Rats’ confusion

There has been much which has been commendable about the Government’s response to the Covid-19 pandemic but its performance over rapid antigen tests (Rats) is not on the list.

The Government has been keen to portray itself as diligently listening to experts and taking their advice, but the Rats kerfuffle illustrates how hit-and-miss that attention can be.

In the first year of the pandemic it made the sensible move of setting up a committee to oversee the implementation of the surveillance plan and testing strategy. In September 2020, that committee called for priority to be given to broadening the range of testing methods beyond the PCR test carried out by a nasopharyngeal swab.

The progress on this was woeful.

Then, a year later, a letter from the Covid-19 Continuous Review, Improvement and Advice Group chaired by Sir Brian Roche, to the Covid response minister Chris Hipkins suggested nothing much had changed. The letter said ongoing issues with innovation around testing and electronic tracing enhancement needed to be resolved. The country could not afford the delays in the introduction of Rats experienced with saliva testing.

However, the issue continues to be dogged with controversy and confusion. Rats are designed to complement PCR testing and are already being used in some workplaces as a screening tool. Unvaccinated or partially vaccinated domestic travellers on airlines or other transport companies requiring testing have also had access to tests.

As a public health measure, they come into their own in a major outbreak if the number of cases rise so fast access to PCR tests and contact tracing get overwhelmed. They can be completed in the home and, similar to a pregnancy test, can give a result quickly, often in less than 15 minutes. However, because of the likelihood of the tests turning up false positives, they have been described by some scientists as almost useless when case numbers are low.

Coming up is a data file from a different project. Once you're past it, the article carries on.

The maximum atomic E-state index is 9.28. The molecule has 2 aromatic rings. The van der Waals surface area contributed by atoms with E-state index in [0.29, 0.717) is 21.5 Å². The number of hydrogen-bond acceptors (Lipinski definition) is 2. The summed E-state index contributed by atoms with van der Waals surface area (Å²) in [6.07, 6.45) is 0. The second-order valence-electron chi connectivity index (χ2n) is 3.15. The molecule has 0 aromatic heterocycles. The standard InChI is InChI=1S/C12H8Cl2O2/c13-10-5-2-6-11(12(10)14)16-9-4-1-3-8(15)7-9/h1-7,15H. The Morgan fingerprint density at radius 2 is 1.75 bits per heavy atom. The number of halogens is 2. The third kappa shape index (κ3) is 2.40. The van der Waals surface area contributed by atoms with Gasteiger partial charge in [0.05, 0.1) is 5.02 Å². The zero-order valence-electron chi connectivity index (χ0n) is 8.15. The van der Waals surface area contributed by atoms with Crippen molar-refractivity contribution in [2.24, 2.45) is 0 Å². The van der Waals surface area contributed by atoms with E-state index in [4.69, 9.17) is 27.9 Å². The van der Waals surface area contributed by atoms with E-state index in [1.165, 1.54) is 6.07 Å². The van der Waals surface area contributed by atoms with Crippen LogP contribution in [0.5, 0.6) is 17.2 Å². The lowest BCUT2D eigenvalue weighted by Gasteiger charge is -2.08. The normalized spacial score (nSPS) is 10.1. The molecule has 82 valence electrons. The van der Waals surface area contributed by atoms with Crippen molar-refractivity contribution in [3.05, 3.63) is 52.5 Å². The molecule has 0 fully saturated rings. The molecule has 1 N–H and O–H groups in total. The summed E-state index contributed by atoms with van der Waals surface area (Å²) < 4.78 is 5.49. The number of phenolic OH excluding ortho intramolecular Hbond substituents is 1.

But, in the midst of fierce international demand for the tests, the Government has been too slow in ordering supplies and is now accused of commandeering the tests which were ordered by businesses to shore up its inadequate stock. It is understandable the Government might want to ensure there are enough tests for asymptomatic close contacts decreed as critical workers to allow them to return to work quickly in a major outbreak, but there still seems to be confusion about who this will involve.

Arguments that it could have stock-piled tests months ago are academic now, but the situation will remind many of the fiasco around supplies of personal protective equipment (PPE) earlier in the pandemic. Again, the Government, which has worn out the expression ‘‘team of 5 million’’, is not giving business the opportunity to play a full game.

Frequent critic of the Government’s response shortcomings, but with an eye to solutions rather than just complaining, Sir Ian Taylor, outlining the moves businesses have made to secure Rats in recent days, has once again drawn attention to the way businesses can work together to get things done, if only given the opportunity.

The Government needs to be much more responsive to such initiatives. The idea that the Ministry of Health, which was struggling with a lack of talent and bedevilled with bureaucracy before the pandemic, would suddenly become efficient and able to do everything asked of it seamlessly was magical thinking. The Rats saga shows it is time for the Government to heed the consistent advice of Sir Brian’s group, that a fit-for-purpose Covid-19 agency/response unit is needed which is better able to anticipate rather than be in a state of reactivity.

Such a unit, which would have both government and private sector input, would allow existing government department chief executives to go back to their usual roles. As Sir Brian’s letter said, the current operating model is failing and will fail in the even more complex operating environment after New Zealand reopens.